A Philosophical Inquiry into the Origin of Our Ideas

by Edmund Burke

An eloquent and sometimes even erotic book, the Philosophical Enquiry was long dismissed as a piece of mere juvenilia. However, Burke's analysis of the relationship between emotion, beauty, and art form is now recognized as not only an important and influential work of aesthetic theory, but also one of the first major works in European literature on the Sublime, a subject that has fascinated thinkers from Kant and Coleridge to the philosophers and critics of today.

The Philosophical Journey: An Interactive Approach (Sixth Edition)

by William Lawhead

The Philosophical Journey: An Interactive Approach is a text with readings that enhances comprehension of philosophical study by encouraging students to ponder, explore, and actively participate in the learning process. Philosophy becomes a personal journey for students through Lawhead's unique pedagogy that introduces philosophical concepts through practical application in the form of primary sources, interwoven exercises, and sections that encourage critical thinking and further exploration of core concepts.

Philosophical Profiles

by Richard J. Bernstein

Philosophical Profiles brings together ten important essays by Richard Berstein. Each focuses on the work of a thinker or group of thinkers at the center of contemporary developments in philosophy, including Hannah Arendt, John Dewey, Hans-Georg Gadamer, Jurgen Habermas, G.W.F. Hegel, Alasdair MacIntyre, Herbert Marcuse, and Richard Rorty.

Philosophical Thinking An Introduction

by Elizabeth Lane Beardsley Monroe C. Beardsley

The titles of the major parts of this philosophy book are: I. Philosophy of Religion, II. The Existence of God, III. Immorality and the Problem of Evil, IV. Faith and Reason, V. Perception, VI. Empirical Knowledge, VII. Necessary Truth, VIII. Meaning and Intuition, IX. The Physical World, X. Living Matter, XI. Human Nature, XII. Ethical Judgment.

Philosophy

by Peter Cave

Philosophy, the "love of wisdom", is the product of our endless fascination and curiosity about the world - the child of wonder. Through it, we seek to answer the most fundamental of questions: How do we know what we know? Does God exist? What is beauty? How should we live our lives? What am I? In this exhilarating tour, Peter Cave navigates all the main topics of philosophy with verve and clarity. Using witty and whimsical examples, including stoical sofas and Reg, the "regular" human, who just happens to carry his brain in a rucksack, Cave provides a welcome antidote to the dry textbook while covering everything from political philosophy to points of logic. Interspersed with helpful textboxes and underlining the enduring relevance of philosophy to us all, there is no better introduction for the aspiring sage.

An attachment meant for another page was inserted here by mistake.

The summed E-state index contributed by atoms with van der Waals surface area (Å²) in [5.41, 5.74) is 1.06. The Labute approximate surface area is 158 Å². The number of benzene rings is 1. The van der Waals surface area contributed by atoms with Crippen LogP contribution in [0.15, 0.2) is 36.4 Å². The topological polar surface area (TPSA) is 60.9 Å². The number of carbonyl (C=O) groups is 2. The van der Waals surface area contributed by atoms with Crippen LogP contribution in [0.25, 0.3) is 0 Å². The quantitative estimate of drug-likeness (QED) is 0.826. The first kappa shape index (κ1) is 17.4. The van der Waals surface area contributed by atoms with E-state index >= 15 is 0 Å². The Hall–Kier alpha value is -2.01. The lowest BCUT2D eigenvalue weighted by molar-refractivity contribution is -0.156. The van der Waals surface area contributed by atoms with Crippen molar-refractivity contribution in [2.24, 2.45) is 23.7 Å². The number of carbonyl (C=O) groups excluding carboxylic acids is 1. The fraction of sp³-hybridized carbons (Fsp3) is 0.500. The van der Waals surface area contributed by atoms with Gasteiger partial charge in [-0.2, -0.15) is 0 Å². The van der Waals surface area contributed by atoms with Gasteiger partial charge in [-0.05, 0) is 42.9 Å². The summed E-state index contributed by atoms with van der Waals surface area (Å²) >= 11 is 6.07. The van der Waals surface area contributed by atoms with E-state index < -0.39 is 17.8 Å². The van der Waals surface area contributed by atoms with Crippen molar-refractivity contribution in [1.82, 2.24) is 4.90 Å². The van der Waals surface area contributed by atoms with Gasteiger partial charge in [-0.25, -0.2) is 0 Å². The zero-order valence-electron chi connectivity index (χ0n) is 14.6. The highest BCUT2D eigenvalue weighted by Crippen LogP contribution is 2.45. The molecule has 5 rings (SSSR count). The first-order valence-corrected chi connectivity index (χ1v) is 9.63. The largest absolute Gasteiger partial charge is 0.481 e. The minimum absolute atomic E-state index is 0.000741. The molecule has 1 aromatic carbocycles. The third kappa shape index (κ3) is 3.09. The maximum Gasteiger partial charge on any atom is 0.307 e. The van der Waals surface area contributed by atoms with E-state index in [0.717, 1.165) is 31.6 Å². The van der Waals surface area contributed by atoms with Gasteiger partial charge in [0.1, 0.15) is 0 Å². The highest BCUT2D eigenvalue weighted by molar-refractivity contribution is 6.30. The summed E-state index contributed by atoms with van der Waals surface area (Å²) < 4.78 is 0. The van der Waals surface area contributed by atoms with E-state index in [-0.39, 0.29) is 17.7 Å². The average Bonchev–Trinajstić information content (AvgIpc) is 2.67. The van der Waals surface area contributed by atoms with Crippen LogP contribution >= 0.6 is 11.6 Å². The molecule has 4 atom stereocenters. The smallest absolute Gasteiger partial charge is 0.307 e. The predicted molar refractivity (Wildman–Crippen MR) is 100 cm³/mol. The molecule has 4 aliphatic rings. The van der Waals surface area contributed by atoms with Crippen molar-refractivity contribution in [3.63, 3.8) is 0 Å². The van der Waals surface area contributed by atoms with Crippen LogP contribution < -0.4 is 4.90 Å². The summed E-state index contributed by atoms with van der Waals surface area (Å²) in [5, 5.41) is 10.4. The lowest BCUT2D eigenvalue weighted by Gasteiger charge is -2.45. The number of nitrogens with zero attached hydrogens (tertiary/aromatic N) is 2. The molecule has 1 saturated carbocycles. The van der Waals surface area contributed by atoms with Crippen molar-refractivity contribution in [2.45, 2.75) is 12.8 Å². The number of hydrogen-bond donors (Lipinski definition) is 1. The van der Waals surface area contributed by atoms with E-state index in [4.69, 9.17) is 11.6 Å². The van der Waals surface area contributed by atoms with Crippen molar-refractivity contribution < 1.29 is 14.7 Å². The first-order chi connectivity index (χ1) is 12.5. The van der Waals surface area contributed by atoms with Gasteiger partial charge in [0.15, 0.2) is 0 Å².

Philosophy and Real Politics

by Raymond Geuss

Many contemporary political thinkers are gripped by the belief that their task is to develop an ideal theory of rights or justice for guiding and judging political actions. But in Philosophy and Real Politics, Raymond Geuss argues that philosophers should first try to understand why real political actors behave as they actually do. Far from being applied ethics, politics is a skill that allows people to survive and pursue their goals. To understand politics is to understand the powers, motives, and concepts that people have and that shape how they deal with the problems they face in their particular historical situations.Philosophy and Real Politics both outlines a historically oriented, realistic political philosophy and criticizes liberal political philosophies based on abstract conceptions of rights and justice. The book is a trenchant critique of established ways of thought and a provocative call for change.

Philosophy and the Mirror of Nature

by Richard Rorty